2022 SU General Election Full Supplement

Graphic by Julieanne Acosta

Misinformation and iniquity: symptoms of a broken system of science communication

By Zal Dholoo, October 27 2023—

In the age of the internet, the ability to share and post information has never been easier. The internet has allowed us to accumulate and share the largest database of information, both dubious and rigorously reviewed, in human history. 

Yet the highest quality information, the studies that are most relevant, well-researched and scientific, are all too often locked behind a myriad of subscriptions. Though pervasive throughout the internet, the axiom of open access is noticeably absent in scientific journals. It is not an issue of complexity that prevents affordable centralized access to a database of scientific papers, but an issue of will. 

Though those enrolled in university have access to these articles, enrollment does not give anybody the right to knowledge — it simply gives people an opportunity to spend time learning. The cost of both time and money in university can be prohibitive for many, the vast array of knowledge that exists should not be contingent on enrollment. Why should this repository of information funded mostly by the government, be gatekept by journals? 

The internet is a vast resource for those who are unable to access proper education, but it could also be a resource for cutting-edge research. It does not seem right to force a curious individual who, for example, has recently been diagnosed with a lifelong condition to pay once again to understand their illness. 

Perhaps the argument of iniquity is not concrete enough. Perhaps it is simply another injustice in an unjust world, but the issue of access to science has real-world significance. Coronavirus misinformation and fear-mongering had lasting and measurable costs, in both life and the trust in the very institution of science itself. 

To the average university student or alumnus, who is well-educated and is more likely to interact day-to-day with science, questioning the validity of science as an institution may seem like an injudicious application of skepticism. But conspiratorial questioning comes from the same root cause as science; a fundamental curiosity about the world. There is surely a subset of conspiracy theorists and science deniers that would have been so regardless of circumstance, but there are too many that are so because of the relative convenience of unscientific sources.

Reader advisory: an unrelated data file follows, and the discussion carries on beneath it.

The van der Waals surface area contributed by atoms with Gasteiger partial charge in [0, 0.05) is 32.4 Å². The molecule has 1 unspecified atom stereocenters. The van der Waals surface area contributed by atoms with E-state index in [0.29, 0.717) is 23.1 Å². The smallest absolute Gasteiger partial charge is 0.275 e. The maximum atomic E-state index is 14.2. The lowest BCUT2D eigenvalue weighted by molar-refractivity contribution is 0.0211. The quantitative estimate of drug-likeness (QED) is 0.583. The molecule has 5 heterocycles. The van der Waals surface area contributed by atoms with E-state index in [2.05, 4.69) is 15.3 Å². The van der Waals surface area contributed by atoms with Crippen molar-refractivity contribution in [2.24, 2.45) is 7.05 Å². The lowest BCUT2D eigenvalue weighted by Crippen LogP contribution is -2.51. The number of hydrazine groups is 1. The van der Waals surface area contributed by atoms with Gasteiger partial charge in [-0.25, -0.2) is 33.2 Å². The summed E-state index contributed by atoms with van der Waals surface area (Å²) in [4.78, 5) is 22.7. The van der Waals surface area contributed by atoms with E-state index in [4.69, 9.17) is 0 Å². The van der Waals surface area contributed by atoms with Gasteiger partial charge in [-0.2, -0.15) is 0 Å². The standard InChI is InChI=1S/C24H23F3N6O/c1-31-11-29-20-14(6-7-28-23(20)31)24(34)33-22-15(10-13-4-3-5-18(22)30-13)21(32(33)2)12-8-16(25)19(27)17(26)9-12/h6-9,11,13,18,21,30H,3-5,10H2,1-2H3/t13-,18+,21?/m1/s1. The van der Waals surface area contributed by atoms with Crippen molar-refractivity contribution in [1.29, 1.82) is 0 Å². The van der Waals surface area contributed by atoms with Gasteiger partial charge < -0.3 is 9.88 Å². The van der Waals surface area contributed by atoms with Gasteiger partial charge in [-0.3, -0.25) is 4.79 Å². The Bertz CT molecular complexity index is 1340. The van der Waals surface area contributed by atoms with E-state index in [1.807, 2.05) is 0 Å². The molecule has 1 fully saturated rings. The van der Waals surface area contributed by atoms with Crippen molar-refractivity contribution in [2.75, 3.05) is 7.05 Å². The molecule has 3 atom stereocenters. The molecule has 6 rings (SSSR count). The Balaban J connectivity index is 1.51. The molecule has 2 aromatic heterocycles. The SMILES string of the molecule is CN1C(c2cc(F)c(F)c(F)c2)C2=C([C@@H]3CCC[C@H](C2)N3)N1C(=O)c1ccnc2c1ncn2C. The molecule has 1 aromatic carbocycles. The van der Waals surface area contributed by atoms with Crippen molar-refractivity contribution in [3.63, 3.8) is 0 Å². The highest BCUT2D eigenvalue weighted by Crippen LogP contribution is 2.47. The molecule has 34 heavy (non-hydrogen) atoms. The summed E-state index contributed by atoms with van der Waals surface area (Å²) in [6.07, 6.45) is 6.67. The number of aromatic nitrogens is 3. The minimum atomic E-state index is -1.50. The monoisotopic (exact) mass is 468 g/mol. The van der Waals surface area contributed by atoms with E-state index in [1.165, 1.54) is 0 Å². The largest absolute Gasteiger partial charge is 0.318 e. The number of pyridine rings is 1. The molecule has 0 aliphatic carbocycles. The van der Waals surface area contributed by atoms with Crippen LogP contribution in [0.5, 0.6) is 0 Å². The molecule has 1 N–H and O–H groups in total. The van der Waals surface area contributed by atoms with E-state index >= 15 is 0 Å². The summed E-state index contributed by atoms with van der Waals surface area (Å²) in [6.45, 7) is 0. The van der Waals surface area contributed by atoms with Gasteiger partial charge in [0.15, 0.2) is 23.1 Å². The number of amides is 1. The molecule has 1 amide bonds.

I worry that many science deniers were search results away from being scientists. Had the right result shown up on a search, with compelling evidence, clear language, and a well-sourced bibliography, they might have continued to hold the institution of science in as high a regard as it ought to be. Maybe if anti-vaxxers initially searching for information about the latest vaccine scare had been directed to a resource designed for science communication, words like meta-analysis and literature review might have become part of our lexicon. The issue is that no one who is searching for vaccine information can access the actual repository of science, because there are always paywalls. Instead, the job of science communication falls to journalists or online pundits. These people either lack the expertise or motivation to truly understand the science — thus you have the blind leading the blind in a room full of light. 

Journals tend to be prohibitively expensive because their business model is directed at career specialists. A potential solution is offering a secondary cheaper subscription model which allows 10 articles in a subject area to be read. This would allow individuals with an amateur’s research experience to be able to explore the topic without committing to a variety of subscriptions. While journals should be able to profit off an article for some amount of time, the article should become part of the public domain while it is still somewhat relevant, not the current 70 years after the author’s death

It seems like the apparatus of science has taken a step back when it comes to opening up the process of scientific inquiry to the public. The response to the anti-science sentiment was to have greater policing of the acceptable views of scientists and medical practitioners. Science is not doctors, scientists or pharmacologists, but rather the knowledge they produce. Their work is meant to be consumed and understood, not hidden and paid for.

This article is a part of our Opinions section and does not necessarily reflect the views of the Gauntlet editorial board.

Hiring | Staff | Advertising | Contact | PDF version | Archive | Volunteer | SU

The Gauntlet